ROME — Caretaker Prime Minister Mario Monti said Sunday he won’t run in February elections, but if political parties that back his anti-crisis agenda ask him to head the next government, he would consider the offer.
Mr. Monti ruled out heading any ticket himself, saying, “I have no sympathy for ‘personal’ parties.”
At a news conference, Mr. Monti made clear he was spurning an offer from predecessor Silvio Berlusconi to run on a center-right election ticket backed by the media mogul, citing Berlusconi’s heavy criticism of his economic policies.
The premier, an economist who has spent 13 months tasked with trying to right Italy’s troubled economy, said Berlusconi’s flipping between condemning the government’s economic policies and then praising the premier convinced him that “I couldn’t accept his offer.”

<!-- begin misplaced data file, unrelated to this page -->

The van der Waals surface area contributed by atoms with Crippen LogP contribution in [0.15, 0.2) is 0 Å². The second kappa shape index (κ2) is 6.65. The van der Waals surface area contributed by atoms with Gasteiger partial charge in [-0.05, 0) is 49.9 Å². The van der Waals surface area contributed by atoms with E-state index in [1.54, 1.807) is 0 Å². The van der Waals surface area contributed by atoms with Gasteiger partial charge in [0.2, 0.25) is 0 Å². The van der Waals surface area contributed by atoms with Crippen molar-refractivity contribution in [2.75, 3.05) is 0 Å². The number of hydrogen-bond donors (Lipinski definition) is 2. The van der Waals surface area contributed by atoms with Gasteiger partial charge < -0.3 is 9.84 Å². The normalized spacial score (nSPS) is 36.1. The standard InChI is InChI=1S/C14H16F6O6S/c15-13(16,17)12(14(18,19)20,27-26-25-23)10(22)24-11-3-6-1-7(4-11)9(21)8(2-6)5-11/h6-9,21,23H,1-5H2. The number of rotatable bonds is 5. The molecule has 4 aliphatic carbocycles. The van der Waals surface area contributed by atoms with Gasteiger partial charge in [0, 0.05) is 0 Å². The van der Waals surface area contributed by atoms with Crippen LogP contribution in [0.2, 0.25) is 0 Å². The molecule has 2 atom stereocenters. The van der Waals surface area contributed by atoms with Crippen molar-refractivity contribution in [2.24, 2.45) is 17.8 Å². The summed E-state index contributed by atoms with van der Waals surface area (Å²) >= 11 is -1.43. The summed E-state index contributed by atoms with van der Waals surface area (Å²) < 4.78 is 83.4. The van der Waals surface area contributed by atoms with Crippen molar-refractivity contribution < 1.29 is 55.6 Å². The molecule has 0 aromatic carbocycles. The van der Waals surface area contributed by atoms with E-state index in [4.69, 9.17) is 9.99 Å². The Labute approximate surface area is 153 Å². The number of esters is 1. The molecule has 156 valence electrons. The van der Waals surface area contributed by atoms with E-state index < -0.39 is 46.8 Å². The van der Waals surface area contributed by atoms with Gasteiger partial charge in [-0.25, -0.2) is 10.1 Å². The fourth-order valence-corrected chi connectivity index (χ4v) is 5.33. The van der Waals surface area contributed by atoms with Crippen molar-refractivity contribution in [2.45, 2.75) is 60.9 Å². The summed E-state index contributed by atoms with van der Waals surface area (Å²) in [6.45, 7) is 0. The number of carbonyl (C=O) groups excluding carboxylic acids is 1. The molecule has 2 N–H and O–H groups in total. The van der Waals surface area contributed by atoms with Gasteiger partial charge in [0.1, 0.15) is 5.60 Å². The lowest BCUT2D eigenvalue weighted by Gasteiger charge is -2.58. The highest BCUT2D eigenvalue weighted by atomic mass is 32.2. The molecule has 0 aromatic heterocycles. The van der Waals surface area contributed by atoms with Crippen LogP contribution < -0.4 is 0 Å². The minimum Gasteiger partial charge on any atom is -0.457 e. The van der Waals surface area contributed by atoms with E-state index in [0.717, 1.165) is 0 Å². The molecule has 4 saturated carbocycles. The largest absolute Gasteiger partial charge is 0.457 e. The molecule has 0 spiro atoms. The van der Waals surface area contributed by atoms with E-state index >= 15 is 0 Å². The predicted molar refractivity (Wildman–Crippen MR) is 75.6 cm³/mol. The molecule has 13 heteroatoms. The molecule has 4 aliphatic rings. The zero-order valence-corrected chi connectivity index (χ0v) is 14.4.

He stepped down Friday after Berlusconi’s party withdrew its support from his technical government, but has been asked stay on in a caretaker capacity in the run-up to Feb. 24-25 elections.
Other centrist parties in Parliament have been urging him to run for another stint as premier. Mr. Monti said “I won’t line up with anyone,” but made clear he would be available to head the next government.
Following Mr. Putin’s talks with Indian Prime Minister Manmohan Singh and other Indian officials Monday, Moscow and New Delhi will sign agreements on trade, science, education and law enforcement.
While the volume of Russian-Indian trade has risen sixfold since 2000 and is expected to reach $10 billion this year, the growth has slowed in recent years.